Friday, 6 March 2015
Today I snap the signwriter at work on the row of shops on Langlands Rd. A traditional signwriter at work in Govan is something to be celebrated.
A few personal reminiscences of my grandfather, John M., who was a signwriter in Govan are in order; thanks for contributions from Tillie and Magscat and a couple of my own.
His working life began at age 13 with a short-lived apprenticeship as an electrician in the shipyards, but his real desire was to be a signwriter. Before long his mother contacted Master Signwriter, Percy Tolley, who was seeking an apprentice. John went for a trial and was accepted immediately to begin learning the trade.
As a Journeyman, he started in business on his own.
In his house in Broomloan Rd., there was a wee cupboard at the end of the lobby filled with pots of paint. At night, John would hunch down on the landing, mixing paints to the required colours for the next day's work. A strong smell of turpentine and oily rags pervaded the air.
He carried the paints in a narrow wooden case which kept them upright and the tins had thin wire handles which he'd made. Two essential pieces of equipment were the mahl stick, with its pad of chamois leather and the wooden palette on which the colours were mixed.
Most of his work was shop signs, ship signs in the yards, and signs on the sides of carts and vans.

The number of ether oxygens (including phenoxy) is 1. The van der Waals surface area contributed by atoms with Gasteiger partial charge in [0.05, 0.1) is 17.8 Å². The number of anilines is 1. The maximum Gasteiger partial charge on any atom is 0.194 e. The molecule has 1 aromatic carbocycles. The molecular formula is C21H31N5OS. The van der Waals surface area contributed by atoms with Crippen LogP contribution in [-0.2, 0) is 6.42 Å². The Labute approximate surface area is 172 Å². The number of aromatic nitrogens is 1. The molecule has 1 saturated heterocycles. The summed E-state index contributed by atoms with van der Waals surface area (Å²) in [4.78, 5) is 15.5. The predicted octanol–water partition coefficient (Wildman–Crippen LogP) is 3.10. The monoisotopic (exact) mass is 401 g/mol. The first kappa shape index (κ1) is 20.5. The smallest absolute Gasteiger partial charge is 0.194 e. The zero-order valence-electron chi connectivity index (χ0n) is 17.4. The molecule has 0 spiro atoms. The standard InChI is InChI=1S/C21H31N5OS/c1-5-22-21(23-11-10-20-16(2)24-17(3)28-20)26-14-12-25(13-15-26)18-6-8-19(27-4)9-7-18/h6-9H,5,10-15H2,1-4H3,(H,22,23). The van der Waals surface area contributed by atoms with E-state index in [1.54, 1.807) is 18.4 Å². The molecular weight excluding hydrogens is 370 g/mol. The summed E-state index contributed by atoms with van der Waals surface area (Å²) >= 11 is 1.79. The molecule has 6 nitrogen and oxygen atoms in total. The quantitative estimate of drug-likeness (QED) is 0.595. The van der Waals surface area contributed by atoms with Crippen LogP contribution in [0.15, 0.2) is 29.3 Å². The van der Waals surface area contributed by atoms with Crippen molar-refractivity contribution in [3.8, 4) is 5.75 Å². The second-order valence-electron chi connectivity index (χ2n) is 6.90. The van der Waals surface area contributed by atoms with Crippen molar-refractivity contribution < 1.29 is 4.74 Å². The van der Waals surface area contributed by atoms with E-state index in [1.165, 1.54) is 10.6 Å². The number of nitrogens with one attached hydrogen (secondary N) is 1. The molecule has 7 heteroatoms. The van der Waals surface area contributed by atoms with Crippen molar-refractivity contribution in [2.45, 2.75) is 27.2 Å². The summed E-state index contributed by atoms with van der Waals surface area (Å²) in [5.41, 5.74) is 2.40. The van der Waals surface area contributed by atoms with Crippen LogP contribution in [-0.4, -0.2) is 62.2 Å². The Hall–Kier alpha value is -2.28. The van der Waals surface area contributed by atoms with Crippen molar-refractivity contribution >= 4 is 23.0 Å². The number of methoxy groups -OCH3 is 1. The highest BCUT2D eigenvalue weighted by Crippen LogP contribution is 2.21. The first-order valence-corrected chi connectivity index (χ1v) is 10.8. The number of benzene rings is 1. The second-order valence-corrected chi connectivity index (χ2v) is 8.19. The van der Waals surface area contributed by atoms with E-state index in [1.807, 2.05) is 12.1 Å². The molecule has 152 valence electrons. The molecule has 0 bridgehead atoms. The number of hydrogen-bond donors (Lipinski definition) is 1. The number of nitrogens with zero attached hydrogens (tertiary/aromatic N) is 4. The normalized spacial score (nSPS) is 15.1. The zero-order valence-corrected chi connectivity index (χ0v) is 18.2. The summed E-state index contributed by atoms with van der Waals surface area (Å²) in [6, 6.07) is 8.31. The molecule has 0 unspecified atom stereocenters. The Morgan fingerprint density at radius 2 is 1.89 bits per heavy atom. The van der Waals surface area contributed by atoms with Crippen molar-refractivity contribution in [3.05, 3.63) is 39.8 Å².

He was a very good artist, drew well and loved to sketch, but didn't get a chance to study art.
Often in the evenings, he'd pore over a collection of volumes with his daughters. One of them contained the works of the Great Masters and they'd admire them and talk about colours; Magenta, Prussian Blue, Olive Green, Cobalt, French Ultramarine.
He was a pleasant and sociable man and always had plenty of work, and plenty of stories.
A favourite to listen to was about Percy Tolley; he'd been a bit of a braggart and a bit of a drinker. John had many a story to tell about him, how once they'd gone out of Glasgow to undertake a job and on the return journey, they were sitting on the train waiting for it to depart the station. A shifty looking character all at once appeared on the platform and began showing them watches for sale, obviously stolen goods.
Percy asked, "How much?" and the man answered, "10 shillins."
"Five," called out Percy and the man said, "Eight."
Percy said, "Let's 'ave a look then," (John mimicked Percy's English accent) and the man passed the watch up to the carriage window. Just then the whistle blew, the train was about to leave. As it gathered speed, the man, hurrying alongside shouted, "Seven!"
Percy called down "Five!"
The train hastened along, the man getting desperate bawled, "Six!" then running out of breath, cried, "Right! Make it five!" but Percy by this time had pocketed the watch and to the dismay of the other, leaned back in the window with a "B---- off!"